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mit to the obligations of faith, you must divest yourself of your natural reason and common sense, and captivate the dictates of your own conscience to the impositions of an authority which hath. not any pretence to oblige or advise you. If you will not, with freedom, communicate the doubts which occur to you, to those near you, of whose learning and piety you have had much experi, ence, let me conjure you to impart them to me, and to expect my answer, before you suffer them to prevail over you.

God bless you

and

yours,

A MODERN ACCOUNT OF

SCOTLAND:

Being an exact Description of the Country, and a true Character of the People

and their Manners.
Written from thence by an English Gentleman.
Printed in the Year 1670. Quarto, containing twenty Pages.
If

the account of its antiquity, why should Scotland be neglect. ed, whose wrinkled surface derives its original from the chaos ? The first inhabitants were some stragglers of the fallen angels, who rested themselves on the confines, till their captain Lucifer provided places for them in his own country. This is the conjecture of learned criticks, who trace things to their originals; and this opinion was grounded on the devil's brats yet resident amongst them (whose foresight, in the events of good and evil, exceeds the oracles at Delphos) the supposed issue of those pristine inhabitants.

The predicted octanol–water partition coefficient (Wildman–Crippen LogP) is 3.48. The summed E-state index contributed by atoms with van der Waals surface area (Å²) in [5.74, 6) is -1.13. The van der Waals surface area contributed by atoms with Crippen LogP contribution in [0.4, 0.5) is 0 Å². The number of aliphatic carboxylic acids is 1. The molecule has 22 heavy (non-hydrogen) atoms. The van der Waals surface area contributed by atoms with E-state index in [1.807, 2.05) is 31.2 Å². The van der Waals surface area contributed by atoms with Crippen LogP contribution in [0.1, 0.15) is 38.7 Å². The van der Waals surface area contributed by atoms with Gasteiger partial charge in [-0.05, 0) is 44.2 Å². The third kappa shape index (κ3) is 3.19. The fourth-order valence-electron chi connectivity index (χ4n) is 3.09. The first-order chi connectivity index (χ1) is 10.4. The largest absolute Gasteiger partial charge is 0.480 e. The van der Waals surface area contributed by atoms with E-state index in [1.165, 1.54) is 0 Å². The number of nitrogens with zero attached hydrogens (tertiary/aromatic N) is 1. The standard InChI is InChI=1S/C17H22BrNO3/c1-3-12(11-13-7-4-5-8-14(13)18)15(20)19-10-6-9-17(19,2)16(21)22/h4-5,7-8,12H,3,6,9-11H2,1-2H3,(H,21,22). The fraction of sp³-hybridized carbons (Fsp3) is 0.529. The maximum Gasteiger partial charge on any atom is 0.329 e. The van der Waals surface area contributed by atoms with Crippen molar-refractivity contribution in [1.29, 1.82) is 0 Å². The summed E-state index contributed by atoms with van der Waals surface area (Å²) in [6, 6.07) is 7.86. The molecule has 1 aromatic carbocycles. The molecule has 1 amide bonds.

Names of countries were not then in fashion'; those came not in till Adam's days; and history, being then in her infancy, makes no mention of the changes of that renowned country. In that ina terval betwixt him and Moses, when their Chronicle commences, she was then baptised (and most think with the sign of the Cross) by the venerable name of Scotland, from Scota, the daughter of Pharaoh, king of Egypt. Hence came the rise and name of these present inhabitants, as their Chronicle informs us, and is not to be doubted of, from divers considerable circumstances; the plagues of Egypt being entajled upon them, that of lice (being a judgment unrepealed) is an ample testimony, these loving animals accompa. nied them from Egypt, and remain with them to this day, never forsaking them (but as rats leave a house) till they tumble into their graves. The plague of biles and blains is hereditary to them, as a distinguishing mark from the rest of the world, which (like the devil's cloven hoof) warns all men to beware of them. The judgment of hail and snow is naturalised and made free denison here, and continues with them from the sun's first ingress, into Aries, till he has passed the thirtieth degree of Aquary.

The plague of darkness was said to be thick darkness, to be felt, which most undoubtedly these people have a share in, as the word Exotis, darkness, implies; the darkness being appliable to their gross and blockish understandings (as I had it from a scholar of their own nation). Upon these grounds this original is undeniably allowed them, and the country itself (in pyramids) resembles Egypt, but far exceeds them both in bulk and number; theirs are but the products of men's labours, but these are nature's own handy-work; and, if Atlas would ease a shoulder, here he may